The value of press releases is often overlooked in favour of exciting new digital tools and firm favourites like printed materials and direct mail. However, despite some claiming that you should ditch the press release, here at RDPR we think it can be a powerful tool for businesses of all shapes and sizes when used in the right way.
In this guide, we'll take a look at the do's and don'ts of press releases and provide you with the tips you'll need to start producing and distributing top-notch releases that get your message out to the people that matter.
- The problem with press releases
There's no denying press releases are an overused PR activity and with the raft of free online repositories now available, the inboxes of journalists and editors are subjected to a daily influx of PR dross. The relative ease with which a company can now produce and distribute a press release is a double-edged sword that lowers the bar, but also serves to intensify the competition for a finite amount of attention.
However, a bad workman blames his tools and I'd advocate the view that rather than there being an intrinsic problem with press releases - the issue lies with the way that they're used.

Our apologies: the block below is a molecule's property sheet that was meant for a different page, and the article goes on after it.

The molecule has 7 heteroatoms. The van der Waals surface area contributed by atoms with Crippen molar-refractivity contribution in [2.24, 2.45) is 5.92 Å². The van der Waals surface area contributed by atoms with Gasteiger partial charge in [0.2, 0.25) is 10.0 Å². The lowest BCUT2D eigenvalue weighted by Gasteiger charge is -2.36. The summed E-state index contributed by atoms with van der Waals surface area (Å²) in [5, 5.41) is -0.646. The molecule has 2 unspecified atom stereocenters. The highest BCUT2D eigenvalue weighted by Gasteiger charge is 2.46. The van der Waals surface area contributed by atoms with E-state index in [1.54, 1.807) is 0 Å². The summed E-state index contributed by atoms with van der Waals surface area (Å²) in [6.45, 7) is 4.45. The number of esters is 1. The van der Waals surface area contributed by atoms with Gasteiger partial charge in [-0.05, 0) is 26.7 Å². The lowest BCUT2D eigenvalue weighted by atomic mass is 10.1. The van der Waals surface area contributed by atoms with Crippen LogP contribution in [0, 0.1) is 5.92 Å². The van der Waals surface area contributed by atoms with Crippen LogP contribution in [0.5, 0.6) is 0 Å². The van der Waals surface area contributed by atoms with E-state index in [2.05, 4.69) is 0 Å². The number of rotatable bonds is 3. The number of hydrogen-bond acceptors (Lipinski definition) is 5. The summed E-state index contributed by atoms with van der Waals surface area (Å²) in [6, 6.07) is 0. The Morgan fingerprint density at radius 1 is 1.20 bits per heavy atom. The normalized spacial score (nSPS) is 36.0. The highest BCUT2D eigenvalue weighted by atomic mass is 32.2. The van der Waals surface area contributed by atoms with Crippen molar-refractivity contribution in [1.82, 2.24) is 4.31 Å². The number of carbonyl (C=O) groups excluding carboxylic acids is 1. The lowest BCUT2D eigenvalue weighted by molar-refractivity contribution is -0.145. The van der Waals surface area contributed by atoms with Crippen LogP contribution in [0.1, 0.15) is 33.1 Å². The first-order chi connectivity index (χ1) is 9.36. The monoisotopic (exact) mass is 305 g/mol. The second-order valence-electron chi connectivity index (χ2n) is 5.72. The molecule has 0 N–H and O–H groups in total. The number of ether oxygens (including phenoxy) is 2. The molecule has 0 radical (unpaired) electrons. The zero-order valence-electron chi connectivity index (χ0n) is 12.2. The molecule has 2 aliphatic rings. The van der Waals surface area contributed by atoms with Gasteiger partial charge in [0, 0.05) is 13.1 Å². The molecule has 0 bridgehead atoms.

- Prior preparation and planning prevents poor performance
If you approach press releases as a box-ticking activity - you're setting yourself up to fail. There's a disparity in the business world between what's considered "real work" and "marketing" that you'll need to address on an organisation-wide basis if you're to successfully promote your company.
You work hard to impress clients and customers - so treat yourself as a client and go the extra mile with your promotional activities. With the hordes of agencies and individual companies vying for the attention of a limited number of publications - it's no longer a case of simply being in it to win it.
As such, the planning stage of the press release is, in my view, the most important. During this period, you'll want to sit down with relevant collaborators from your organisation and consider:
- What your PR goals are
- What news or views you can share to serve these
- What publications and sectors you'll target.
Be laser-focused on your goals, look into what your peers and competitors are doing and don't be afraid to turn away from press releases if they won't be the most effective way to get a particular message out.
- What to share?
There are very few intrinsically bad topics for a press release - only bad ways to handle them. Although the sort of thing you'll want to cover will undoubtedly vary according to sector and industry, there are a few golden rules that will serve you well regardless.